The setting up of “anti-Romeo squads” was an election promise of the BJP in Uttar Pradesh. They were meant to ostensibly curtail eve-teasing and provide greater security to women. However, reports reveal the chilling reality behind the grandstanding: A young woman and man, out in a rickshaw, going to meet friends to watch a movie together, were stopped in Lucknow and questioned by the police. The young woman, interrogated by policewomen, was released after being given “moral teaching”. The young man was taken to a police station, questioned further, released after hours.
Thus, at the end of the UP police’s foray that claims to make the state safer for women — a woman traumatically detained, her friend harassed, even policemen reportedly admitting that the “anti-Romeo squad” had no legal jurisdiction to stop the two. If the police can’t tell the difference between molesters and amicable couples, the squads portend humiliation, extortion and violence on innocent young people in public places. Such bullying couldn’t be more out of step today when, across India, walls between the genders are breaking. More and more young women are in schools, colleges, workplaces and recreation spots, frequently with male colleagues, boyfriends, friends who are boys. The squads picking on such couples will cast a pall of darkness in public places. They will make it unsafe for women to step out with men of their choice, inhibit families, foist retrograde notions about the sexes meeting, and brutally pull back India’s youth into a shackling medieval repression.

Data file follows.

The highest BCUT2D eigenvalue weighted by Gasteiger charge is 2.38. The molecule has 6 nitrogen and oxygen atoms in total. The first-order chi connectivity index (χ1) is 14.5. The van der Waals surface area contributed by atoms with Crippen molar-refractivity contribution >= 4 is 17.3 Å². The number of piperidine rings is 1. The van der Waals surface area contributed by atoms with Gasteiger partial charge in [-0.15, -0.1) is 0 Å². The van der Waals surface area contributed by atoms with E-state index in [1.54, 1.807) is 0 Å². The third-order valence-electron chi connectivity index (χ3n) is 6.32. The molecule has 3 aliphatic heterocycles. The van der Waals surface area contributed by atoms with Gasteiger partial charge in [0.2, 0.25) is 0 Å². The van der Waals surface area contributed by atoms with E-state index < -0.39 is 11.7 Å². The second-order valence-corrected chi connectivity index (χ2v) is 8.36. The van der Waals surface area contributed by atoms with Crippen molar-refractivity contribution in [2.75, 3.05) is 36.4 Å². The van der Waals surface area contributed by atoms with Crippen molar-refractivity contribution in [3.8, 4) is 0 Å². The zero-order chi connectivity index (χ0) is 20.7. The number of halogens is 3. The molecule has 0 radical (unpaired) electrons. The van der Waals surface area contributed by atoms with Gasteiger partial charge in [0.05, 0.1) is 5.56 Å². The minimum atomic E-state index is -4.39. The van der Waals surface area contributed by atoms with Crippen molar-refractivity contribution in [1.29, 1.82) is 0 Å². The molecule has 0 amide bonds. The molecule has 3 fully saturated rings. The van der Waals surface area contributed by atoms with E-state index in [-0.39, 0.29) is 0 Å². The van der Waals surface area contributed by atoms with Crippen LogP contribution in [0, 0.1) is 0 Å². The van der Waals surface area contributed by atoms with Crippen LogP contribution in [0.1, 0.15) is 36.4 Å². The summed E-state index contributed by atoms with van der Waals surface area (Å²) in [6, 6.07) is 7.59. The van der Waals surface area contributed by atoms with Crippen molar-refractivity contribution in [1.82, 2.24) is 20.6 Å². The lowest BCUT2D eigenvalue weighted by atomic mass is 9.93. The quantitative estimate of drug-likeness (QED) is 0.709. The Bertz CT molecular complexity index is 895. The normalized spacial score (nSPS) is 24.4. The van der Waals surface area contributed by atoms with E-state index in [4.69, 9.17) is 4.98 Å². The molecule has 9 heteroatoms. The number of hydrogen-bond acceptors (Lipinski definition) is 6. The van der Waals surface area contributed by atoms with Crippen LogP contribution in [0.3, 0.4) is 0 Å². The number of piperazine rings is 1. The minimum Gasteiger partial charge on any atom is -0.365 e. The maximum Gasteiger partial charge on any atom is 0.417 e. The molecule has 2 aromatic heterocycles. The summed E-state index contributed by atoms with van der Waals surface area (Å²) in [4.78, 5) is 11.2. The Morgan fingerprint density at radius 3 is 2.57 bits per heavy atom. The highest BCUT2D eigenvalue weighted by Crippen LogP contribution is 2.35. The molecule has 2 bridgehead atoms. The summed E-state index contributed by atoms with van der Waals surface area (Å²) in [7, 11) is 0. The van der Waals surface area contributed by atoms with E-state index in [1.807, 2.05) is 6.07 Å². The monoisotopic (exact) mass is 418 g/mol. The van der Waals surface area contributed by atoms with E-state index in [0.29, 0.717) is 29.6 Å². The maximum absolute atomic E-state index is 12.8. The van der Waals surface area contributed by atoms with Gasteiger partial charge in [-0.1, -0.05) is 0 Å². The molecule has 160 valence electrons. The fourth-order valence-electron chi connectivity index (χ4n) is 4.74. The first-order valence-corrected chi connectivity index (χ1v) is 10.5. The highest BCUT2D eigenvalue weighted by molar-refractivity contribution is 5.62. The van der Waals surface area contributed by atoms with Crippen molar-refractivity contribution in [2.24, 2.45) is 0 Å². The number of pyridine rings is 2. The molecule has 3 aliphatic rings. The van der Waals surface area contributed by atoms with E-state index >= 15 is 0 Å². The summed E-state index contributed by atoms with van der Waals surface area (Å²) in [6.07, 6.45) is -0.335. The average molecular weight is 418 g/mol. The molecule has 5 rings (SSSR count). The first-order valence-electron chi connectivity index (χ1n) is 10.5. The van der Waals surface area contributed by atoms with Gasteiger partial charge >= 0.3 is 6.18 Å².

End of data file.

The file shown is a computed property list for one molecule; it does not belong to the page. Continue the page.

Is this what Prime Minister Narendra Modi was referring to, after the UP win, when he spoke of a “new India”, where “the dreams of the under-35s” would materialise? In UP, after his party took over, the nightmares of the under-35s would appear to be coming true, threatening to empty malls, coaching centres, etc, of young people frightened to venture out. UP experienced tumult earlier over “love jihad”, its new chief minister, Yogi Adityanath, having used the term to describe mixed-religion marriages as a conversion ploy. Then, aggression targeted minorities; now, it has expanded to a hatred of all young people who aspire to an afternoon, an evening, a moment of togetherness and freedom. PM Modi has spoken about “maximum governance, minimum government”.
Is this mai-baap sarkar, which accords itself a khap panchayat-like claim to “moral teaching”, and aims to control young citizens, minimum government? The weight of this farce could make the PM’s slogans flip, creating what Shakespeare described in Romeo and Juliet as “a fool’s paradise”, where young people’s lives “shall pay the forfeit of the peace.”